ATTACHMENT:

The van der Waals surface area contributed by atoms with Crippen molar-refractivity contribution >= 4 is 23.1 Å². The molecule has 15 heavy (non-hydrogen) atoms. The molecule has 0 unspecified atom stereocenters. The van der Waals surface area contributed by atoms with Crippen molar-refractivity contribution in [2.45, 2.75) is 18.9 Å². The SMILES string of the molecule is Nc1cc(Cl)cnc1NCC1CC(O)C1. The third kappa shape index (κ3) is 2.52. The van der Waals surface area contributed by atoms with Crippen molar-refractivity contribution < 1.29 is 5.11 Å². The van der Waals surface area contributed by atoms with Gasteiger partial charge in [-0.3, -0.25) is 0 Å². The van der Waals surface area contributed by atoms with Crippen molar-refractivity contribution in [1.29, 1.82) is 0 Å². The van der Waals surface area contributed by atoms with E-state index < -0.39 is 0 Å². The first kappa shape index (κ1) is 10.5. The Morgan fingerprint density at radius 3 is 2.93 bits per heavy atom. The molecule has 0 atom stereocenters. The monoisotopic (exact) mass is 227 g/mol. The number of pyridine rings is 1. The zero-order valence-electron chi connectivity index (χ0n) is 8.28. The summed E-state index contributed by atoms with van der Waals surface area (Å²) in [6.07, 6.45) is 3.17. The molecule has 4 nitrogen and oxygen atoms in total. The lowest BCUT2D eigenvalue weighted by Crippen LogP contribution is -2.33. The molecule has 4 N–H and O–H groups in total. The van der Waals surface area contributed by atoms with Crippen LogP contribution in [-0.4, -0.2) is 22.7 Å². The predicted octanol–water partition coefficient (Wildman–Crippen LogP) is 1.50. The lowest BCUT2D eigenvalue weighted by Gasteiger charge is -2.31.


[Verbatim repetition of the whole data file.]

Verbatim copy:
The van der Waals surface area contributed by atoms with Crippen molar-refractivity contribution >= 4 is 23.1 Å². The molecule has 15 heavy (non-hydrogen) atoms. The molecule has 0 unspecified atom stereocenters. The van der Waals surface area contributed by atoms with Crippen molar-refractivity contribution in [2.45, 2.75) is 18.9 Å². The SMILES string of the molecule is Nc1cc(Cl)cnc1NCC1CC(O)C1. The third kappa shape index (κ3) is 2.52. The van der Waals surface area contributed by atoms with Crippen molar-refractivity contribution < 1.29 is 5.11 Å². The van der Waals surface area contributed by atoms with Gasteiger partial charge in [-0.3, -0.25) is 0 Å². The van der Waals surface area contributed by atoms with Crippen molar-refractivity contribution in [1.29, 1.82) is 0 Å². The van der Waals surface area contributed by atoms with E-state index < -0.39 is 0 Å². The first kappa shape index (κ1) is 10.5. The Morgan fingerprint density at radius 3 is 2.93 bits per heavy atom. The molecule has 0 atom stereocenters. The monoisotopic (exact) mass is 227 g/mol. The number of pyridine rings is 1. The zero-order valence-electron chi connectivity index (χ0n) is 8.28. The summed E-state index contributed by atoms with van der Waals surface area (Å²) in [6.07, 6.45) is 3.17. The molecule has 4 nitrogen and oxygen atoms in total. The lowest BCUT2D eigenvalue weighted by Crippen LogP contribution is -2.33. The molecule has 4 N–H and O–H groups in total. The van der Waals surface area contributed by atoms with Crippen LogP contribution in [-0.4, -0.2) is 22.7 Å². The predicted octanol–water partition coefficient (Wildman–Crippen LogP) is 1.50. The lowest BCUT2D eigenvalue weighted by Gasteiger charge is -2.31.